Elbow Pain: Is It a Sprain or a Fracture?

Maybe you’ve fallen when playing sports and landed on your elbow, or perhaps you were hit directly on the elbow. Have you been playing tennis or racquetball several times a week, and now your elbow hurts so much that you can’t play.

In any case, you should seek orthopedic treatment right away.

Dr. Michael Hood, our board-certified orthopedic surgeon at Delta Orthopaedics & Sports Medicine, treats premier athletes, weekend warriors, children, teens, and seniors alike, and expertly diagnoses elbow injuries, whether they’re from an accident or overuse. 

Diagnosis of elbow fracture or sprain 

Proper diagnosis of an elbow injury is critical. Is it a sprain or a fracture? You know a fracture is a break in a bone, but what’s a sprain, exactly?

If you have a sprain, you’ve damaged the ligaments that connect your upper arm bone (the humerus) to your lower arm bones (ulna and radius) at the elbow joint. These strong bands of tissue are either stretched or torn.

Dr. Hood asks you to describe all of your symptoms. Did they gradually get worse, or is this from an injury that just happened? He also asks you about your use of the elbow and whether you engage in activities that require you to use it for lengthy periods. 

Dr. Hood conducts physical tests to help ascertain the type of injury you’ve sustained. He asks you to try to bend and extend your elbow. He checks to see whether you can rotate your forearm without pain. 

Our team takes X-rays to determine if you have a fracture and whether you have any additional injuries. Sometimes injuries in the wrist, neck, or shoulder can cause pain in the elbow. The X-rays will show if you have a fracture.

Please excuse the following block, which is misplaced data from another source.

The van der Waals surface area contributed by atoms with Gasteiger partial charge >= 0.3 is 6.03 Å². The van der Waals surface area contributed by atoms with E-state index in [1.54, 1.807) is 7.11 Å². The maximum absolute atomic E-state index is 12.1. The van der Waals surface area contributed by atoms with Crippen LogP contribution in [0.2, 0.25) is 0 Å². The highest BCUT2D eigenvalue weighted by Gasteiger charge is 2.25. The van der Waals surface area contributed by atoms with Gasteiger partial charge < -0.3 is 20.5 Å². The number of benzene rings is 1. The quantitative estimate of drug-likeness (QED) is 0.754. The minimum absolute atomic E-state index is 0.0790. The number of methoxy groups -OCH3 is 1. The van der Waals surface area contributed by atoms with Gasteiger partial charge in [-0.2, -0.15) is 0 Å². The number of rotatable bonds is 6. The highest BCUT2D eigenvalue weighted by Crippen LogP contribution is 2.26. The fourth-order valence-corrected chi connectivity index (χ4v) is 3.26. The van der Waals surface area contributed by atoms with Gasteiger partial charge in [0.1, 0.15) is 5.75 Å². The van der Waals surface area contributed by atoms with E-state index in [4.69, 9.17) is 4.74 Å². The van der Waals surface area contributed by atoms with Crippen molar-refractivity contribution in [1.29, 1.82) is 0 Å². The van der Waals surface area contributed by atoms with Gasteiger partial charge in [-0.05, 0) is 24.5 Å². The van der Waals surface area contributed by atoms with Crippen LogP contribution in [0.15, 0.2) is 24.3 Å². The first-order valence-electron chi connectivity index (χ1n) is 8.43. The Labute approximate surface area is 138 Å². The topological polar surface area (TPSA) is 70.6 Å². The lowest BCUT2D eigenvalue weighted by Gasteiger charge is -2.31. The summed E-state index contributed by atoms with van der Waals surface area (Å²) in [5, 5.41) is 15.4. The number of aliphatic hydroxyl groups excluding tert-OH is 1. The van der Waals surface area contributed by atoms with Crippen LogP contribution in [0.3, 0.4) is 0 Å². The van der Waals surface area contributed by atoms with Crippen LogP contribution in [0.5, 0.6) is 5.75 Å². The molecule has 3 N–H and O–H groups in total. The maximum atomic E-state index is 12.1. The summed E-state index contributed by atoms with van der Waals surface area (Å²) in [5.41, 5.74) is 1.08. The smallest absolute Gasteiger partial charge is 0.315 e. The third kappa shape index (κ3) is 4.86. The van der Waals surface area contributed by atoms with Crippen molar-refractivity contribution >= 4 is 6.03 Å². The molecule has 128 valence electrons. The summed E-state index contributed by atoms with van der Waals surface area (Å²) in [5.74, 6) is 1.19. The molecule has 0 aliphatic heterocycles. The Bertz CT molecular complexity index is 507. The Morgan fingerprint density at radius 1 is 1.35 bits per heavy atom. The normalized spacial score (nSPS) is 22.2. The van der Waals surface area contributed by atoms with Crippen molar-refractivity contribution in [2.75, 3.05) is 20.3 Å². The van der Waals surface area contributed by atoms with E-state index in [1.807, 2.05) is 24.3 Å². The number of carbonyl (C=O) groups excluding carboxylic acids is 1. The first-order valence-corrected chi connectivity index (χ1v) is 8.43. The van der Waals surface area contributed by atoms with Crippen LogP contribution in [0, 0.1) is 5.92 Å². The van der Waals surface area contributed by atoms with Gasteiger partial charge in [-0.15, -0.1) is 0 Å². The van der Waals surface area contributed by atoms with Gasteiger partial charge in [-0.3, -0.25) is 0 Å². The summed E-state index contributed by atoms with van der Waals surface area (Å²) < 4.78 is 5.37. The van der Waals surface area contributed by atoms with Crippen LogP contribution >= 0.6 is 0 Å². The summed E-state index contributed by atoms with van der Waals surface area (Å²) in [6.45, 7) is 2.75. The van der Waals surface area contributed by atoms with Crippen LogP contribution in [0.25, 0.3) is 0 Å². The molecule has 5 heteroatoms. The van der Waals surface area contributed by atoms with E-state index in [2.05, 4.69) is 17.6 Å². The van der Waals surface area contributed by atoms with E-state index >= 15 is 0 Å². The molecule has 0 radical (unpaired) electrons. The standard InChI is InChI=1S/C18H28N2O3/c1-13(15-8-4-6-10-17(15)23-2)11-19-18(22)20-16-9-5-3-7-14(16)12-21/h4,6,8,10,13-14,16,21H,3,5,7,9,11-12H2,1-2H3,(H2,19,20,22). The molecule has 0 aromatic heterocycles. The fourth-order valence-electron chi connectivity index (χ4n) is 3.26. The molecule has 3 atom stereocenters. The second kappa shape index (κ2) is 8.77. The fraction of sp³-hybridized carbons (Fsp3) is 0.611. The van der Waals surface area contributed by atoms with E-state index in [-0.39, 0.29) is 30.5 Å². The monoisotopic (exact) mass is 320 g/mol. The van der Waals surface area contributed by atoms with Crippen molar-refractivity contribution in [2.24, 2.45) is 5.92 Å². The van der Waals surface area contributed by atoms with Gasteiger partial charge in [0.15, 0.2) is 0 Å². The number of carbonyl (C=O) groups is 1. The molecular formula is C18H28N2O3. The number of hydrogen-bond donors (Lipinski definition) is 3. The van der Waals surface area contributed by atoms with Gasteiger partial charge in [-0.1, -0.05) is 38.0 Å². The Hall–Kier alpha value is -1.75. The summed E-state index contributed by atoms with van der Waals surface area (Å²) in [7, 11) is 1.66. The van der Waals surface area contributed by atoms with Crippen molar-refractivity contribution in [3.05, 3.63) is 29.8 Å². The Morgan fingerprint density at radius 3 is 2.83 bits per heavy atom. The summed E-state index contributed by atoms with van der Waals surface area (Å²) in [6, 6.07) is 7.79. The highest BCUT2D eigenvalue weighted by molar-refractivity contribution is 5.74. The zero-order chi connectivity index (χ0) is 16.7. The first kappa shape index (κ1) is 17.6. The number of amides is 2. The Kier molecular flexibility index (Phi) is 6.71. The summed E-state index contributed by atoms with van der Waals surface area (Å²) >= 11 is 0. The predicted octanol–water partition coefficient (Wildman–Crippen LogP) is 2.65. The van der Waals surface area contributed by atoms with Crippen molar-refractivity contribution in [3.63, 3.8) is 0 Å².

If there’s no fracture but you have fluid around the elbow, it’s likely you have a sprain. Dr. Hood may also order an ultrasound, which may reveal small tears in a ligament and confirm the diagnosis. 

Treatment of elbow fracture

If you do have a fracture, you might not need surgery. If your bones haven’t been moved out of place, the injury may be resolved with a splint to hold your arm in place while it’s healing. 

You can expect to come back for X-rays at close intervals to ensure the bone is healing properly and hasn’t been displaced. Depending on the fracture, you may need to wear the splint for up to six weeks. 

However, if your fracture requires surgery, Dr. Hood’s team schedules you right away. Surgery is required when your bones have shifted out of place. During the surgery, Dr. Hood places the bones in the correct alignment and uses screws and/or pins to hold them in place. 

After the surgery, Dr. Hood may prescribe a pain reliever that’s stronger than what is available over-the-counter. He provides written post-op instructions. 

The RICE method (rest, ice, compression, elevation) applies here. Your elbow will feel better when your arm is above your heart; use pillows to keep your arm comfortable. Icing the elbow 3-4 times a day helps reduce swelling and pain. Never put ice directly on your skin; use a medical ice pack or cloth. 

After surgery, you work with one of our physical therapists to help you start moving your elbow. Doing gentle stretches and exercises is critical to full recovery; otherwise, your elbow will get stiff and you won’t regain full range of motion. The exercises help to strengthen the muscles around your elbow as you regain normal function. 

If you have a physically demanding job, you’ll need to take leave or use workers’ compensation. Dr. Hood explains that for proper healing to take place, you cannot lift, pull, or push anything with the arm for several weeks. 

Treatment of elbow sprain 

Treatment of your sprain depends on its severity. If it’s a mild or moderate sprain, you use the RICE method at home. If the sprain is severe, Dr. Hood may need to perform minor surgery to repair the torn ligaments

Delta Orthopaedics & Sports Medicine is ready to be your partner in musculoskeletal health. 

For expert treatment of elbow and other orthopaedic injuries, call our office in West Memphis, Arkansas, or Colliersville, Tennessee, or book your appointment online. You can also send a message to Dr. Hood and the team here on our website.

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